Please include a 750- word essay on one of the two topics below with your application:

  1. How do you plan to use your major, or focus of study, to make literature more accessible to people of all backgrounds? Please offer a specific example from either your own experience or perhaps a literary text that can illustrate your views.
  1. What is your response to someone who asserts that a major in literature is “impractical?” Please offer a specific example from either your own experience or perhaps a literary text that can illustrate your views.

 Applications should be submitted by email by April 16, 2018 to:

The Shu Tokita Memorial Prize Committee

ahadler@wesleyan.edu

Apply for the Wesleyan Black Alumni Council Prize

In April 1986, the Wesleyan Black Alumni Council (WBAC) established a memorial fund to honor deceased alumni of African descent. The memorial honors the memory and spirit of Bruce D. Hall ’77, James “Donnie” Rochester ’74, and Dwight L. Greene ’70. In its wisdom, the Council agreed that the most fitting honor of the spirit of deceased alumni was through a scholarship/summer experience grant to enrich and expand the education of students from underrepresented groups, or students interested in research pertaining to the African-American experience. The maximum stipend is $4,000. 

Application: A student who wishes to apply for the Wesleyan Black Alumni Council Memorial Prize must submit a proposal that includes all of the following: 

  1. A personal statement that includes a discussion of the applicant’s intellectual and academic interests and their relationship to the African American experience. 
  2. A description of the research plan that discusses the nature, scope and methodology that will be used to explore the problem/thesis/project. 
  3. An itemized budget that describes how the stipend will be used. 
  4. An unofficial academic history. 

The application must be submitted as an email attachment (.doc, .docx, or .pdf format) by 11:59 p.m. on Thursday, April 12, 2018, to Dean Teshia Levy-Grant (tlevygrant@wesleyan.edu). Potential applicants for the WBAC Memorial Prize are strongly encouraged to make an appointment to meet with Dean Levy-Grant to discuss their proposal ideas: 122 North College 860.685.2272 

Call for Submissions of Art/Performance on Disruption/Disaster

The College of the Environment Think Tank is inviting proposals for creative work on the theme of “Disaster” and the ways in which humans confront or survive disasters, to be shared with the public on Friday, March 2, 2018 in the Memorial Chapel as part of an event hosted by the COE Think Tank.

Below is the description of the themes we are working with.  Proposals can be submitted for the creation of new work, or for existing work.

We are able to offer $200 honoraria. In addition to sharing the work at the March 2 event, we will ask you to talk about your project in 8-10 minute presentation with time for audience to respond and ask questions.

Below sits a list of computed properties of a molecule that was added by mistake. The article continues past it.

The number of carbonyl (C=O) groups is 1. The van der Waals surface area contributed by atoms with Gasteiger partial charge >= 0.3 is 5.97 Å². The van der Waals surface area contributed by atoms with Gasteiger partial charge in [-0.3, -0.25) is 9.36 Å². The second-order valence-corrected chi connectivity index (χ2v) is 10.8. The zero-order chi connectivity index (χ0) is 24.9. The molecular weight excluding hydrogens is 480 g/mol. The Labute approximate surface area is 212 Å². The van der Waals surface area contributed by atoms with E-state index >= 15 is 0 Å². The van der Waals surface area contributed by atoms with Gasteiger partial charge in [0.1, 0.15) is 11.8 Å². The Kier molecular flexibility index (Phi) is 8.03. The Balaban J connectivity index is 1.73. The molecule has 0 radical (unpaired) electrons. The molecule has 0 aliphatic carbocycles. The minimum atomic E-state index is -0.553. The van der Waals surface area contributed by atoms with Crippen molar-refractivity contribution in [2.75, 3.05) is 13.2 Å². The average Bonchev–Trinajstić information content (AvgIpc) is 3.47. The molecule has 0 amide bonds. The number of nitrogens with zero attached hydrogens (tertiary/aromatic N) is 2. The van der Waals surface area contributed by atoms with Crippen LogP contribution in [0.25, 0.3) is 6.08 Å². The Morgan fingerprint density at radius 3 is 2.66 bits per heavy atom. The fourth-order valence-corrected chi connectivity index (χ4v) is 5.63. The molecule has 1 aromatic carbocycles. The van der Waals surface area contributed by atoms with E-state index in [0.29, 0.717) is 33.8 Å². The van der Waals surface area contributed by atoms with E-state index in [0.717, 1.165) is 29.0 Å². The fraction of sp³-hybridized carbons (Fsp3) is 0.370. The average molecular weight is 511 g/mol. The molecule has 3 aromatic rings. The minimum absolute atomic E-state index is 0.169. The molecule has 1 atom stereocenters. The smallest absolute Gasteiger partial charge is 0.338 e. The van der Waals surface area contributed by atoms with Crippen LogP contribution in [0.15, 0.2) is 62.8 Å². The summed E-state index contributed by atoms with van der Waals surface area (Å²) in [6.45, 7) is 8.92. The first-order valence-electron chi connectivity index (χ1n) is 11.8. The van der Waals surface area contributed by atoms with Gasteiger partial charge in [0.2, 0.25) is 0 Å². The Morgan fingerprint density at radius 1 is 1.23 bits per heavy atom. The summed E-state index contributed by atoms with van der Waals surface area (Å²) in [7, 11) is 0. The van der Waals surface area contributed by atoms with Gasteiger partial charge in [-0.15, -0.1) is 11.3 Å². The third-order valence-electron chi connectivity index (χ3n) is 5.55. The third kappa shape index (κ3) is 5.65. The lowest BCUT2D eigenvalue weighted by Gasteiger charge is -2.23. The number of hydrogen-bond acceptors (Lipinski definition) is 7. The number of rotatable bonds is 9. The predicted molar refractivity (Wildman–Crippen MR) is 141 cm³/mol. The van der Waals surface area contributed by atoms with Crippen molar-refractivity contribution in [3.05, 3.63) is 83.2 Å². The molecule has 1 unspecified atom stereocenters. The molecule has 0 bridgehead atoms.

Proposals are due by Thursday, February 1, midnight.

Submit to: Katja Kolcio – Kkolcio@wesleyan.edu

Selection will be determined by Tuesday, February 6. Work must be completed by Monday, February 26 and the event will take place Friday, March 2, afternoon-evening.

Please include:

Your full name
Wesleyan University Email Address
Your Wesleyan University P.O Box # (for payment purposes only)
Your Wesleyan University ID # (for payment purposes only)
Your class year and major(s) if you have declared.
Are you an international student? (for payment purposes only)
A 300 word (maximum) description of the work. A sample of the work or other relevant work if such exists.
A description of the format and technical requirements (Performance? Exhibit? Video? Music? Etc?)

THEME: FROM DISRUPTIONS TO DISASTERS: A LENS ON THE HUMAN-ENVIRONMENT RELATIONSHIP

Since its inception, the Earth has had a violent history of disruption and disasters.  Volcanic eruptions, transformations of the atmosphere, meteoritic collisions, mass extinctions, moving glaciers, plagues, disease, wars, politics and belief systems are but some of the perturbations, natural and otherwise, that disrupt the dynamic processes of the earth and all life that has lived on it. Natural and anthropogenic perturbations across a range of scales set the Earth, ecosystems and human communities onto different courses.  While disruptions and disasters have been an integral part of the history and evolution of the planet, the relationship between humans and their environment continues to evolve as perturbations shift in frequency, magnitude and type.  These perturbations arise from both non-anthropogenic  and anthropogenic  sources.  But there is also a growing human-environment interaction that leads to disruptions and disasters at a variety of scales.  While some of the anthropogenic factors depend upon technological advances (e.g., nuclear radiation) other factors are ancient (e.g., the use of fire to clear large areas for agricultural purposes, such as in Ukraine, Indonesia or South America).

Our current world offers a series of profound challenges to humanity.  We are pushing our world towards a tipping point of climate change by our changes to the carbon cycle and use of fossil fuels. The social-political-ethnic-religious theater of rivalries and conflict intensifies as the environmental stage rotates. The biochemical machinery of humans and the biological world is now constantly challenged by exposure to a bewildering array of microbes, chemical, and other disturbance agents—to which, humans and other Earth inhabitants must continually adapt. In all of this, the human-environment relationship is cyclical. Both parts of the relationship manifest change in the other setting up an ever changing dynamic.

The 2017-2018 College of the Environment Think Tank will focus upon how humanity will confront and take measure of the human-environment relationship from diverse perspectives of biochemistry, ecology, socio-political-religious, somatics, art, and embodiment.